Both domestic and foreign companies are expected to step up after almost 18 billion euros ($21 billion) of public and private funds were earmarked for everything from solar panels to energy storage, said Vassilis Antoniades, head of the financial services practice for Central Europe and Middle East at Boston Consulting Group Inc.SIGN UP FOR THE ENERGY DIGEST
“It’s extremely encouraging that over 30% of the EU funds for Greece are directed at green opportunities,” he said in an interview in Athens. Many of the opportunities are located in lignite-dependent areas and provide a chance to curb their dependence on the power-plant fuel for jobs, said Antoniades, who headed the team that advised the government on exiting lignite.
Greece is still dealing with the effects of a decade-long financial crisis, but is budgeting 6.2 billion euros for green projects. A further 11.6 billion euros will come from the private sector, according to the country’s national resilience and recovery plan for use of the European funds.
The Greek proposals for using the EU funds, including the green investments, will lead to an increase in real economic output by 7% by 2026 and the creation of 180,000 new jobs, according to the Bank of Greece.
Some of the projects:
Hellenic Petroleum SA, Greece’s largest refiner, will construct 18 solar parks with a total installed capacity of 204 megawatts in Western Macedonia, the region most dependent on lignite.
Greece’s Public Power Corp SA and Germany’s RWE AG have agreed to spend 1 billion euros on solar parks with a capacity of 2 gigawatts through a joint venture, also in the same region.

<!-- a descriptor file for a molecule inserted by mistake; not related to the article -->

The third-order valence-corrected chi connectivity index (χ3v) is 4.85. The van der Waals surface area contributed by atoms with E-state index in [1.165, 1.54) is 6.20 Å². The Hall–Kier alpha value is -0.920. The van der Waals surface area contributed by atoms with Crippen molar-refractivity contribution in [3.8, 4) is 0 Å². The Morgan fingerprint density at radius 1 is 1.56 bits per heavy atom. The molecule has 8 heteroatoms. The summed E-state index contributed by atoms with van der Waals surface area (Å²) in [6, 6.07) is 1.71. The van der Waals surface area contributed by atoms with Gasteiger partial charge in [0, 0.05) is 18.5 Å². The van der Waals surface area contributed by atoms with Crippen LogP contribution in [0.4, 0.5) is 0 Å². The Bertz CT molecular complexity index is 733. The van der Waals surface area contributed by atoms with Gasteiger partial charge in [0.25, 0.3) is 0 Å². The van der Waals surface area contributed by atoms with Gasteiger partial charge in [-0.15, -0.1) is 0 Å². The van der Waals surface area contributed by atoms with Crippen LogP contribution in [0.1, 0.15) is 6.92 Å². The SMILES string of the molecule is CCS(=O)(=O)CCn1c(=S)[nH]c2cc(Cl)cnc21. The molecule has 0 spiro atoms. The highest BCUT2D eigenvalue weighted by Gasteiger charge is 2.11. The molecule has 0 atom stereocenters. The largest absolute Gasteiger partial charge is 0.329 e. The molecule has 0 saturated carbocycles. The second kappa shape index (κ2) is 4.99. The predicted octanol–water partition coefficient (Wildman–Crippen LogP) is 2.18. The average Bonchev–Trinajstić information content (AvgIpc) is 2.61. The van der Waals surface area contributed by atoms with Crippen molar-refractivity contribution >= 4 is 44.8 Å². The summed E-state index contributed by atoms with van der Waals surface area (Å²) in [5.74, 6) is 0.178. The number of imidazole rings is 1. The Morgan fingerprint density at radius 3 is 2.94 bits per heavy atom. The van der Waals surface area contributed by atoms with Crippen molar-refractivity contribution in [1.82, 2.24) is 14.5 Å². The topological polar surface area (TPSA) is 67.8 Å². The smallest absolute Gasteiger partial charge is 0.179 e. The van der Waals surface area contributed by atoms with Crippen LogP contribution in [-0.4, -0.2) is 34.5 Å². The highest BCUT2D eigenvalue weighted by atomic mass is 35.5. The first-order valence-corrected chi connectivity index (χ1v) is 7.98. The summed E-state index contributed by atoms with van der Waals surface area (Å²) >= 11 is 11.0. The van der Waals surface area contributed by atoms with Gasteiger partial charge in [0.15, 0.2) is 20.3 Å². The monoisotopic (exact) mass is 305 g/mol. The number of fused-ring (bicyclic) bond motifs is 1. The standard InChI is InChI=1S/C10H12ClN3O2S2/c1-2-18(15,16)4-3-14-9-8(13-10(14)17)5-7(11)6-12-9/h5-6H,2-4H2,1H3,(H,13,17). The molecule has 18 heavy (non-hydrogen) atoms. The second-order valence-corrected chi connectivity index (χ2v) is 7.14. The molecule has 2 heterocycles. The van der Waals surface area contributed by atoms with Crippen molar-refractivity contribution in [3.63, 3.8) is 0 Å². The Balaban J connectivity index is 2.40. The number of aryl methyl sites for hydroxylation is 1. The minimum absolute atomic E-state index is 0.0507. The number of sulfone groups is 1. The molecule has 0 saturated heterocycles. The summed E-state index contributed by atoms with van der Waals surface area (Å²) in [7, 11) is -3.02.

A group of Greece’s largest energy producers and providers, including Motor Oil Hellas SA and Terna Energy SA, as well as Trans Adriatic Pipeline AG have submitted a proposal for a green hydrogen plant costing 8 billion euros.
Terna Energy SA is planning a 600 million-euro pump storage project in Amfilochia, western Greece, that the company expects will boost local employment.
Mytilineos S.A. and Public Power have indicated that they are looking to enter the offshore wind industry, while Greece will begin discussions on a national hydrogen strategy next month.
Antoniades also said that surging carbon prices are likely to further drive investment in renewable energy. Prices of 90 euros per ton or higher in the long-term shouldn’t surprise anyone, he said. Permits traded at about 53 euros on Wednesday after gaining more than 60% this year.